Sometimes I Sit and Think, and Sometimes I Just Sit
(Mom & Pop ***1/2)
nolead ends On the release of Courtney Barnett's debut album last month, MTV.com did a cute quiz called "Is this a Courtney Barnett lyric or just something I did today?" Readers were asked to guess whether lines such as A) "I wanna go out but I wanna stay home," B) "Jen insists we buy organic vegetables, and I must admit that I was a little skeptical at first," and C) "My taste buds are dead, I can't tell if it's cream cheese or butter" were the work of the keen-eyed Australian songwriter or merely random phrases. (If you guessed that A and B are Barnett's, good on you, mate.)
The point of the music-geek click-bait was this: Barnett has a gift for turning the mundane into the marvelous. She's a stream-of-consciousness writer who sings about ordinary life in an extraordinary way. The 27-year-old guitarist with a just-exotic-enough Melbourne accent uses a deadpan delivery on self-deprecating, seemingly offhand songs such as "Pedestrian at Best" and "Illustration of Loneliness (Sleepless in NY)" that move toward self-discovery ("I used to hate myself, now I feel all right") in ways that are recognizably the stuff of real life. And musically, Barnett - who plays Union Transfer on June 15 - leads a comfortable-in-its-own-skin power trio that draws on 1960s garage-rock influences and plays with a low-key confidence and lack of ostentation that suits the songs to a T. - Dan DeLuca
nolead begins Death Cab for Cutie
nolead ends nolead begins Kintsugi
nolead ends nolead begins (Atlantic ***)
nolead ends Like most things Death Cab for Cutie does, Kintsugi is an artsy, literary, and intellectual concept. The Bellingham, Wash.-born band's eighth - and first without Chris Walla producing - is both an analogy for where the band is in their history and a great breakup record. The title references a Japanese fine-art tradition of repairing broken pottery by mixing lacquer with powdered gold or silver. It's a process that honors an object's history and narrative: there's no hiding the scars - so own them, beautify them, and celebrate them. Typical Death Cab. Though Walla doesn't get producer credits, he's on the album, playing and saying goodbye to the band, in a way.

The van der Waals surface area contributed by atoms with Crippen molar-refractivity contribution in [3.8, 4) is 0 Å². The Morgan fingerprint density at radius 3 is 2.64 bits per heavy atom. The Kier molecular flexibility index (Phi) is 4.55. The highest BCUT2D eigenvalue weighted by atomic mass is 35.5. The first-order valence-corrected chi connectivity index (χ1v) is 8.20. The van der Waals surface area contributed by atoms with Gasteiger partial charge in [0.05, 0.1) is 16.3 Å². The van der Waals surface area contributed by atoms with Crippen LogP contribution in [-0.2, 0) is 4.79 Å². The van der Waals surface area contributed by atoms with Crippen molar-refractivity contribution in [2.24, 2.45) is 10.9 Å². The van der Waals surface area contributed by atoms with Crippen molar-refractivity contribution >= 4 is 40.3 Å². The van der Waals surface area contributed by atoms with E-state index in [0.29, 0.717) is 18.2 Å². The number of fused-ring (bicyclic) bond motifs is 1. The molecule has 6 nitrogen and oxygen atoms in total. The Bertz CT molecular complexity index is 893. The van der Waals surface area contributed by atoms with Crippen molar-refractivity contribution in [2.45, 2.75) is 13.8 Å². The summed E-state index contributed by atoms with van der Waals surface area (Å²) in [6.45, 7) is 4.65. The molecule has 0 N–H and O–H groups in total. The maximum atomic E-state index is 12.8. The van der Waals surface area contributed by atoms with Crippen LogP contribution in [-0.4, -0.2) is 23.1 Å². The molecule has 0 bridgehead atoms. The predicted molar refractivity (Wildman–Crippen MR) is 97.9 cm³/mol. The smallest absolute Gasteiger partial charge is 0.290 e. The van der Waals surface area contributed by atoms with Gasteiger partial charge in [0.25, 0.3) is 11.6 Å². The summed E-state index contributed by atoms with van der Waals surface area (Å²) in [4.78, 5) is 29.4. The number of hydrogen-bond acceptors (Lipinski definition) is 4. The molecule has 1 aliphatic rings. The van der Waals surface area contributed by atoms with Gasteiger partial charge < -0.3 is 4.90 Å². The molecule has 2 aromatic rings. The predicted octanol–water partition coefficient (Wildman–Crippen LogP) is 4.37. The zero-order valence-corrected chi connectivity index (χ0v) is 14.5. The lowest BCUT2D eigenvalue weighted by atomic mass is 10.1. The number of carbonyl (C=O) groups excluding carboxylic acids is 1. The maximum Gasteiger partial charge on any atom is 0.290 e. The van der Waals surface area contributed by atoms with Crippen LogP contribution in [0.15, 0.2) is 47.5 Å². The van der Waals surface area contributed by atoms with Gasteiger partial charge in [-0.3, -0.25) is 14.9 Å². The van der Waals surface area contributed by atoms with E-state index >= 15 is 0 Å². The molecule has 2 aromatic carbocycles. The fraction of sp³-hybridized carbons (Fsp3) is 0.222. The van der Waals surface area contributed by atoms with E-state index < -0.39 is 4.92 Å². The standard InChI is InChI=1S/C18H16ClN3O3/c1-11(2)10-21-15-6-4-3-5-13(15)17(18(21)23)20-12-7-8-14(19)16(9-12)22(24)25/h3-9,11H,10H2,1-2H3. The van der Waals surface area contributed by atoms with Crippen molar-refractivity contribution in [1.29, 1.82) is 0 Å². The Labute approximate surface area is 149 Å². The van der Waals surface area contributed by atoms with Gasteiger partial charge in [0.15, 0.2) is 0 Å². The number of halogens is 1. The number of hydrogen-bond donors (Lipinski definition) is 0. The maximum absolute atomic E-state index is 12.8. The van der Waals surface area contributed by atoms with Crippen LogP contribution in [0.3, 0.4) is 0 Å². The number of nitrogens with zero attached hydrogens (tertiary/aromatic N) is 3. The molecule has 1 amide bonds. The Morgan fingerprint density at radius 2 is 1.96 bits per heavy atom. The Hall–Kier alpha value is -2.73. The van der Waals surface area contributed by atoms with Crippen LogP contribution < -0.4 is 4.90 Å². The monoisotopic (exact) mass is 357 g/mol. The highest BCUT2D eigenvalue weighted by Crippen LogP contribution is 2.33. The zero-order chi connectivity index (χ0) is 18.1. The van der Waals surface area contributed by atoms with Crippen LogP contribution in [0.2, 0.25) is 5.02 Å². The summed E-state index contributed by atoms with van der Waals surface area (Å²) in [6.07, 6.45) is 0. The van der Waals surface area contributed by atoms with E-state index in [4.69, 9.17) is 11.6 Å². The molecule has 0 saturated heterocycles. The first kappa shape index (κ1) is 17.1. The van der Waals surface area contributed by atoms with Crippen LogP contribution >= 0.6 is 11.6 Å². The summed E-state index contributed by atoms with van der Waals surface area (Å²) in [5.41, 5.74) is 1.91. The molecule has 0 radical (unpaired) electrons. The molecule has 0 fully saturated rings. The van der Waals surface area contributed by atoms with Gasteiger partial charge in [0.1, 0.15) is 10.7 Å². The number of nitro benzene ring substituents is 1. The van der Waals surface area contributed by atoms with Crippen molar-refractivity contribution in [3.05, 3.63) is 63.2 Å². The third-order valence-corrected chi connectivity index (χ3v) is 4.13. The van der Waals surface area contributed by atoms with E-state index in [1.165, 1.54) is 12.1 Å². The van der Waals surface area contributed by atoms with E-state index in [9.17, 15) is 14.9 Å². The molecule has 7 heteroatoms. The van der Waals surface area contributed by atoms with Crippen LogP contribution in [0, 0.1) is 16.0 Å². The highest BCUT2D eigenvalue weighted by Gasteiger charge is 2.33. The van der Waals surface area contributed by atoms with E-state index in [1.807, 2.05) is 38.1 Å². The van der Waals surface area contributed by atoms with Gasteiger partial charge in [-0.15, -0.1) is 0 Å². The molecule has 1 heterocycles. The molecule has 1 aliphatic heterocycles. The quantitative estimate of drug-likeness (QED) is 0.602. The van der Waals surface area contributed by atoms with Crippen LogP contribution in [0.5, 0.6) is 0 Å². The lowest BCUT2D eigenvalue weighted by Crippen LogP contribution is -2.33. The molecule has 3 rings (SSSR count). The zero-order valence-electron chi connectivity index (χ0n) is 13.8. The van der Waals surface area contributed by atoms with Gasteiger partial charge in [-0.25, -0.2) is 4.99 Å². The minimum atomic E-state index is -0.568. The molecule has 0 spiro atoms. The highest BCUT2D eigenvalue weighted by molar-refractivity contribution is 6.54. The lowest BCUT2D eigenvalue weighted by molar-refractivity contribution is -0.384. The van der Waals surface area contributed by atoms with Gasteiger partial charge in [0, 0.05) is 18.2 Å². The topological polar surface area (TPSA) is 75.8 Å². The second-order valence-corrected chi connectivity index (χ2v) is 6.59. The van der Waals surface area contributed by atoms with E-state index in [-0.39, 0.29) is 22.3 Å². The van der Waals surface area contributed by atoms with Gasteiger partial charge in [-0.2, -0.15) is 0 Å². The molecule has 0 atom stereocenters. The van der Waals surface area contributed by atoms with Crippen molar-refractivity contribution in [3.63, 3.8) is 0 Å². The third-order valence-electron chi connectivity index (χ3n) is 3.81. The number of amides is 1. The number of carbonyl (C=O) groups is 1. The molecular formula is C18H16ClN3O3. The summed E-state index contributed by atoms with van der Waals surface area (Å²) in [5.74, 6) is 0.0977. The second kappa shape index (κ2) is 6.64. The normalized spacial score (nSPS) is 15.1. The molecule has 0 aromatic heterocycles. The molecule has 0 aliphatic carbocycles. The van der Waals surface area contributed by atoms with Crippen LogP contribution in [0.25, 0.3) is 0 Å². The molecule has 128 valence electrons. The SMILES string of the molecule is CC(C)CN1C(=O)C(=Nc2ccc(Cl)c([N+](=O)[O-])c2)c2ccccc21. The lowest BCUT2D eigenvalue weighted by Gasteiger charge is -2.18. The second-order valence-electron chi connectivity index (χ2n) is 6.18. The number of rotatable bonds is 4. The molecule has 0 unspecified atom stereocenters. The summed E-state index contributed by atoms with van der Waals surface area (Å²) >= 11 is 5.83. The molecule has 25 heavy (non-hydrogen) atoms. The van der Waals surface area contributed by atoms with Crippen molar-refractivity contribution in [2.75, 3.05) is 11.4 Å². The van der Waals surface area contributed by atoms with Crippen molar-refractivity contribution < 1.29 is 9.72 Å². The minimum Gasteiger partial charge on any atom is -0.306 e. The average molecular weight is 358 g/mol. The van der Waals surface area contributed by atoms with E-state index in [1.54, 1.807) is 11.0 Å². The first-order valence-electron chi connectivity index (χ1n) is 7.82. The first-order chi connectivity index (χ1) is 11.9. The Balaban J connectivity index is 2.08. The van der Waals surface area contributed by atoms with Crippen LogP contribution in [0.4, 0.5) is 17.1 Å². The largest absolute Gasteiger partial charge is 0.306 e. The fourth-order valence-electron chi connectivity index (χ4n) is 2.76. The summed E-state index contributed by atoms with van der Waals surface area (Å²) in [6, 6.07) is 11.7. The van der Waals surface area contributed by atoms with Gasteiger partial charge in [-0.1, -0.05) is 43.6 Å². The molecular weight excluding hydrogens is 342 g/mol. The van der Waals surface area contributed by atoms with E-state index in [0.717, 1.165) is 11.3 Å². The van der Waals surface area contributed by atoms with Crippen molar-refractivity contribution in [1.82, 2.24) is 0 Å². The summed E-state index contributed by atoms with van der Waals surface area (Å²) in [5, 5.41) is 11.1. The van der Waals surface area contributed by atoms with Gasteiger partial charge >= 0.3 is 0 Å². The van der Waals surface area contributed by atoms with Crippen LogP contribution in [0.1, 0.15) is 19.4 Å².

Meanwhile, Ben Gibbard's still doing some bloodletting over his breakup with Zooey Deschanel, made abundantly clear in the record's first track, "No Room in Frame," or in "Ingenue" or "The Ghosts of Beverly Drive," for that matter. Death Cab's tenuous relationship with L.A. has yielded some great records, especially 2003's Transatlanticism, their first for Atlantic after a fruitful relationship with Barsuk. That amazing record's tones and triumphs are not distant from this one, a beautifully restrained and sophisticated entry in their catalog. They've teased the release with "Little Wanderer," a deliciously morose and moody guitar-driven track with hues of Interpol and the Smiths. Channeling both Pinback and Guided by Voices, Gibbard, bassist Nick Harmer, and drummer Jason McGerr have made a more than suitable follow-up to 2011's Codes and Keys. - Bill Chenevert
nolead begins Darius Rucker
nolead ends nolead begins Southern Style
nolead ends nolead begins (Capitol ***)
nolead ends It's not every day you hear a commercial country song that refers to novelist William Faulkner. But there it is in the title song of Darius Rucker's fourth country album.
It's one of the little ways the former Hootie and the Blowfish singer rescues the term Southern style from redneck connotations and sets himself apart from the beer-and-truck preoccupations of the current crop of young male country stars. (He's also, of course, one of the genre's rare black artists). Rucker may like to party as much as anyone, as he declares in the honky-tonk anthem "Good for a Good Time," but mostly he's "High on Life," and Southern Style is a celebration of simple, mellow pleasures.
The album is never simple-minded, however. You can thank Rucker's intelligent and unpretentious songwriting (he cowrote all 13 songs), and the work of producers Frank Rogers and Keith Stegall - two of Nashville's best. They don't stint on mainstream accessibility while enhancing the strength and character behind Rucker's warm, engaging presence. - Nick Cristiano